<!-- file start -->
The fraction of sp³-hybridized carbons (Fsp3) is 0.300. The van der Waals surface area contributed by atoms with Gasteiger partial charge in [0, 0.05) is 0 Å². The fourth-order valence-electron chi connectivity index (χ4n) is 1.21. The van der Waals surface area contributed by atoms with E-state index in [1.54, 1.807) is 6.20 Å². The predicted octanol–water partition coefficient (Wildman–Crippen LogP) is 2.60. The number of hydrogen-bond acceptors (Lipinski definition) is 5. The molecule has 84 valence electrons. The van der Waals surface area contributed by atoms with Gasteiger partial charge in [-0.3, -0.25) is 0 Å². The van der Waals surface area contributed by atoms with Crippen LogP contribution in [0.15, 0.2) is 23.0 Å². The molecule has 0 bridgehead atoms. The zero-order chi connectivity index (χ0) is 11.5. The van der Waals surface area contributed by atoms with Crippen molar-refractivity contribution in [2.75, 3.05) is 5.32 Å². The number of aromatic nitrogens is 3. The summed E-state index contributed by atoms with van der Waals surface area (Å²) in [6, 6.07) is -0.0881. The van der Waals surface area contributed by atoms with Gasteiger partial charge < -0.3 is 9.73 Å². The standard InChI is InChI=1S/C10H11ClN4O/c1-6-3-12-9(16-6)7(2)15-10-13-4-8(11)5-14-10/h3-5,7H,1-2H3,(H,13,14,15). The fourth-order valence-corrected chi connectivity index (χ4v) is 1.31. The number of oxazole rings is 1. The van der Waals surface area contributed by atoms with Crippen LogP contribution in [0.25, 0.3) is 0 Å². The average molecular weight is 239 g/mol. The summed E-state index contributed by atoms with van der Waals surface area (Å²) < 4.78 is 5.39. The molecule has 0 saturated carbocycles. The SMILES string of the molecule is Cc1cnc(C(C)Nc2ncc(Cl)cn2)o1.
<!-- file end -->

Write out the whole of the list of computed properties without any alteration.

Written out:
The fraction of sp³-hybridized carbons (Fsp3) is 0.300. The van der Waals surface area contributed by atoms with Gasteiger partial charge in [0, 0.05) is 0 Å². The fourth-order valence-electron chi connectivity index (χ4n) is 1.21. The van der Waals surface area contributed by atoms with E-state index in [1.54, 1.807) is 6.20 Å². The predicted octanol–water partition coefficient (Wildman–Crippen LogP) is 2.60. The number of hydrogen-bond acceptors (Lipinski definition) is 5. The molecule has 84 valence electrons. The van der Waals surface area contributed by atoms with Gasteiger partial charge in [-0.3, -0.25) is 0 Å². The van der Waals surface area contributed by atoms with Crippen LogP contribution in [0.15, 0.2) is 23.0 Å². The molecule has 0 bridgehead atoms. The zero-order chi connectivity index (χ0) is 11.5. The van der Waals surface area contributed by atoms with Crippen molar-refractivity contribution in [2.75, 3.05) is 5.32 Å². The number of aromatic nitrogens is 3. The summed E-state index contributed by atoms with van der Waals surface area (Å²) in [6, 6.07) is -0.0881. The van der Waals surface area contributed by atoms with Gasteiger partial charge < -0.3 is 9.73 Å². The standard InChI is InChI=1S/C10H11ClN4O/c1-6-3-12-9(16-6)7(2)15-10-13-4-8(11)5-14-10/h3-5,7H,1-2H3,(H,13,14,15). The fourth-order valence-corrected chi connectivity index (χ4v) is 1.31. The number of oxazole rings is 1. The van der Waals surface area contributed by atoms with Crippen LogP contribution in [0.25, 0.3) is 0 Å². The average molecular weight is 239 g/mol. The summed E-state index contributed by atoms with van der Waals surface area (Å²) < 4.78 is 5.39. The molecule has 0 saturated carbocycles. The SMILES string of the molecule is Cc1cnc(C(C)Nc2ncc(Cl)cn2)o1.